We analyze the stellar kinematics of 39 dwarf early-type galaxies (dEs) in the Virgo cluster. This is the largest survey conducted so far on spatially resolved kinematics of dEs. This sample is representative of the early-type population in the absolute magnitude range -19.0 <M_r <-16.0. For each dE, we measure the rotation curve and velocity dispersion profile and fit an analytic function to the rotation curve. We study the significance of the departure of the rotation curve from the best fit analytic function (poorly fit) and of the difference between the approaching and receding sides of the rotation curve (asymmetry). We find that 62+/-8% (23 out of the 39) of the dEs have a significant anomaly in their rotation curve. Analysis of the images reveals photometric anomalies for most galaxies. However, there is no clear correlation between the significance of the photometric and kinematic anomalies. Based on the specific stellar angular momentum and the ellipticity, we find 11 slow rotators and 28 fast rotators. The fast rotators in the outer parts of the Virgo cluster rotate significantly faster than fast rotators in the inner parts of the cluster. Moreover, 10 out of the 11 slow rotators are located in the inner Mpc of the cluster. The fast rotators contain subtle disky structures that are visible in high-pass filtered optical images, while the slow rotators do not exhibit these structures. In addition, two of the dEs have kinematically decoupled cores and four more have emission partially filling in the Balmer absorption lines. These properties suggest that Virgo cluster dEs may have originated from late-type star-forming galaxies that were transformed by the environment after their infall into the cluster. The correlation between the specific angular momentum and the clustercentric distance can be explained by a scenario where low luminosity star-forming galaxies fall into the cluster, their gas is rapidly removed by ram pressure stripping, although some of it can be retained in their core, their star-formation is quenched but their stellar kinematics are preserved. After a long time in the cluster and several passes through its center, the galaxies are heated up and transformed into slow rotating dEs.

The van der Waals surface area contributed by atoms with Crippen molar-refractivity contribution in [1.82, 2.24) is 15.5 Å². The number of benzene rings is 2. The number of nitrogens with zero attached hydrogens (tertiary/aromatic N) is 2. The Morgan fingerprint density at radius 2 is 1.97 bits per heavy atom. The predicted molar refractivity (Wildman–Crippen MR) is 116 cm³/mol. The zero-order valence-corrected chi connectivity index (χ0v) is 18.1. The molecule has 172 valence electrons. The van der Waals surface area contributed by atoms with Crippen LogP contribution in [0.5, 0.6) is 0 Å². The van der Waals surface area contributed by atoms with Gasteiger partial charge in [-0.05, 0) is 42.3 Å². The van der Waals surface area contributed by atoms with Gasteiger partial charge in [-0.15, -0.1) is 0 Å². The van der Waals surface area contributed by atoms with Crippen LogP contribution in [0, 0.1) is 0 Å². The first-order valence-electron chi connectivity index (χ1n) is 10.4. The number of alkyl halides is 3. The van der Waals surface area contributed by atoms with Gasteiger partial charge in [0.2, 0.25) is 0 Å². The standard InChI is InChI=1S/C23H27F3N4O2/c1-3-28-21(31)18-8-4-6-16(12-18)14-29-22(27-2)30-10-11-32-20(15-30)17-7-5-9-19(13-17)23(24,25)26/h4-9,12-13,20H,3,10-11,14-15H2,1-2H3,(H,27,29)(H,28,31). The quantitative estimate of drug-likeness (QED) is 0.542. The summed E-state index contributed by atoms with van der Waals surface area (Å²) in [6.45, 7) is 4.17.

|Publication status||Published - 1-Jan-2015|